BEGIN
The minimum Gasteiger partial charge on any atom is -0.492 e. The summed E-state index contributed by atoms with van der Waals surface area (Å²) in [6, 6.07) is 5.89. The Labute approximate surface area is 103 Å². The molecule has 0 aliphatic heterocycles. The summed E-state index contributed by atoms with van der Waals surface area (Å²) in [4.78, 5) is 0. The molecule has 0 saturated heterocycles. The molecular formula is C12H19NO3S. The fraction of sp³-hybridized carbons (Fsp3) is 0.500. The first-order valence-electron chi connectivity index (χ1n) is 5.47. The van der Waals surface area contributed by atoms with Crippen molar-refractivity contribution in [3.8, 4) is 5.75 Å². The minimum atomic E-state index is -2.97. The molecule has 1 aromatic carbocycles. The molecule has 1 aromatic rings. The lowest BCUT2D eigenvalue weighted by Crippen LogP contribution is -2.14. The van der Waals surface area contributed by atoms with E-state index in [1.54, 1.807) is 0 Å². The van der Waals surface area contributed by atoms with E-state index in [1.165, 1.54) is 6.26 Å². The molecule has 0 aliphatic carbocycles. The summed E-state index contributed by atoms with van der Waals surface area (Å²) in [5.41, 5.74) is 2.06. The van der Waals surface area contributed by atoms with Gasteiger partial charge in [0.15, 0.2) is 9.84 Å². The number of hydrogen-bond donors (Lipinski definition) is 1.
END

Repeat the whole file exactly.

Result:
The minimum Gasteiger partial charge on any atom is -0.492 e. The summed E-state index contributed by atoms with van der Waals surface area (Å²) in [6, 6.07) is 5.89. The Labute approximate surface area is 103 Å². The molecule has 0 aliphatic heterocycles. The summed E-state index contributed by atoms with van der Waals surface area (Å²) in [4.78, 5) is 0. The molecule has 0 saturated heterocycles. The molecular formula is C12H19NO3S. The fraction of sp³-hybridized carbons (Fsp3) is 0.500. The first-order valence-electron chi connectivity index (χ1n) is 5.47. The van der Waals surface area contributed by atoms with Crippen molar-refractivity contribution in [3.8, 4) is 5.75 Å². The minimum atomic E-state index is -2.97. The molecule has 1 aromatic carbocycles. The molecule has 1 aromatic rings. The lowest BCUT2D eigenvalue weighted by Crippen LogP contribution is -2.14. The van der Waals surface area contributed by atoms with E-state index in [1.54, 1.807) is 0 Å². The van der Waals surface area contributed by atoms with E-state index in [1.165, 1.54) is 6.26 Å². The molecule has 0 aliphatic carbocycles. The summed E-state index contributed by atoms with van der Waals surface area (Å²) in [5.41, 5.74) is 2.06. The van der Waals surface area contributed by atoms with Gasteiger partial charge in [0.15, 0.2) is 9.84 Å². The number of hydrogen-bond donors (Lipinski definition) is 1.